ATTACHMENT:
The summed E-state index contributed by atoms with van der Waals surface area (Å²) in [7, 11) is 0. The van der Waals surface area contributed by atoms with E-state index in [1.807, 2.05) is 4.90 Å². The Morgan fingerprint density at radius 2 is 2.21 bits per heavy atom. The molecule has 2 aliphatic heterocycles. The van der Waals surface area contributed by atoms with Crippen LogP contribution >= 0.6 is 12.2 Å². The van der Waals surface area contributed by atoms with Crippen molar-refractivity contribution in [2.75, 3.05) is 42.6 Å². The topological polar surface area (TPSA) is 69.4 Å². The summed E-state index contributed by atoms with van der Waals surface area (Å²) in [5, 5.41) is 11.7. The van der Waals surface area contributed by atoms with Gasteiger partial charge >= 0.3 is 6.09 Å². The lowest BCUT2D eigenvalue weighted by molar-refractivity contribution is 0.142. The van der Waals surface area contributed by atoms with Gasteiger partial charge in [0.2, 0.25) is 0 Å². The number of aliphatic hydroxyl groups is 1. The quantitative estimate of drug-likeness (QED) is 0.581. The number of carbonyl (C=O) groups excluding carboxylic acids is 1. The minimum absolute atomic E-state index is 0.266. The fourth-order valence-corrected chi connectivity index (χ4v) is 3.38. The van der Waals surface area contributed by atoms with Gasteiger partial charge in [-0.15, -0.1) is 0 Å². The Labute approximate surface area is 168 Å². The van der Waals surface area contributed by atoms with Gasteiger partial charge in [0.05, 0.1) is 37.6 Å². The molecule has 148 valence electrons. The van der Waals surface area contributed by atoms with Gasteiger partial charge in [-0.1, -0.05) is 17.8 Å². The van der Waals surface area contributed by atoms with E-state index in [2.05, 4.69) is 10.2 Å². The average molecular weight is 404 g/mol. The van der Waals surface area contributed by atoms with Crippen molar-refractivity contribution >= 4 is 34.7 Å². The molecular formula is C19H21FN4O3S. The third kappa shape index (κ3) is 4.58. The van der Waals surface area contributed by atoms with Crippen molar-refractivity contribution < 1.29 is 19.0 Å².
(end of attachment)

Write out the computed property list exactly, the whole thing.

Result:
The summed E-state index contributed by atoms with van der Waals surface area (Å²) in [7, 11) is 0. The van der Waals surface area contributed by atoms with E-state index in [1.807, 2.05) is 4.90 Å². The Morgan fingerprint density at radius 2 is 2.21 bits per heavy atom. The molecule has 2 aliphatic heterocycles. The van der Waals surface area contributed by atoms with Crippen LogP contribution >= 0.6 is 12.2 Å². The van der Waals surface area contributed by atoms with Crippen molar-refractivity contribution in [2.75, 3.05) is 42.6 Å². The topological polar surface area (TPSA) is 69.4 Å². The summed E-state index contributed by atoms with van der Waals surface area (Å²) in [5, 5.41) is 11.7. The van der Waals surface area contributed by atoms with Gasteiger partial charge >= 0.3 is 6.09 Å². The lowest BCUT2D eigenvalue weighted by molar-refractivity contribution is 0.142. The van der Waals surface area contributed by atoms with Gasteiger partial charge in [0.2, 0.25) is 0 Å². The number of aliphatic hydroxyl groups is 1. The quantitative estimate of drug-likeness (QED) is 0.581. The number of carbonyl (C=O) groups excluding carboxylic acids is 1. The minimum absolute atomic E-state index is 0.266. The fourth-order valence-corrected chi connectivity index (χ4v) is 3.38. The van der Waals surface area contributed by atoms with Gasteiger partial charge in [-0.15, -0.1) is 0 Å². The Labute approximate surface area is 168 Å². The van der Waals surface area contributed by atoms with Gasteiger partial charge in [0.05, 0.1) is 37.6 Å². The molecule has 148 valence electrons. The van der Waals surface area contributed by atoms with Gasteiger partial charge in [-0.1, -0.05) is 17.8 Å². The van der Waals surface area contributed by atoms with E-state index in [2.05, 4.69) is 10.2 Å². The average molecular weight is 404 g/mol. The van der Waals surface area contributed by atoms with Crippen molar-refractivity contribution >= 4 is 34.7 Å². The molecular formula is C19H21FN4O3S. The third kappa shape index (κ3) is 4.58. The van der Waals surface area contributed by atoms with Crippen molar-refractivity contribution < 1.29 is 19.0 Å².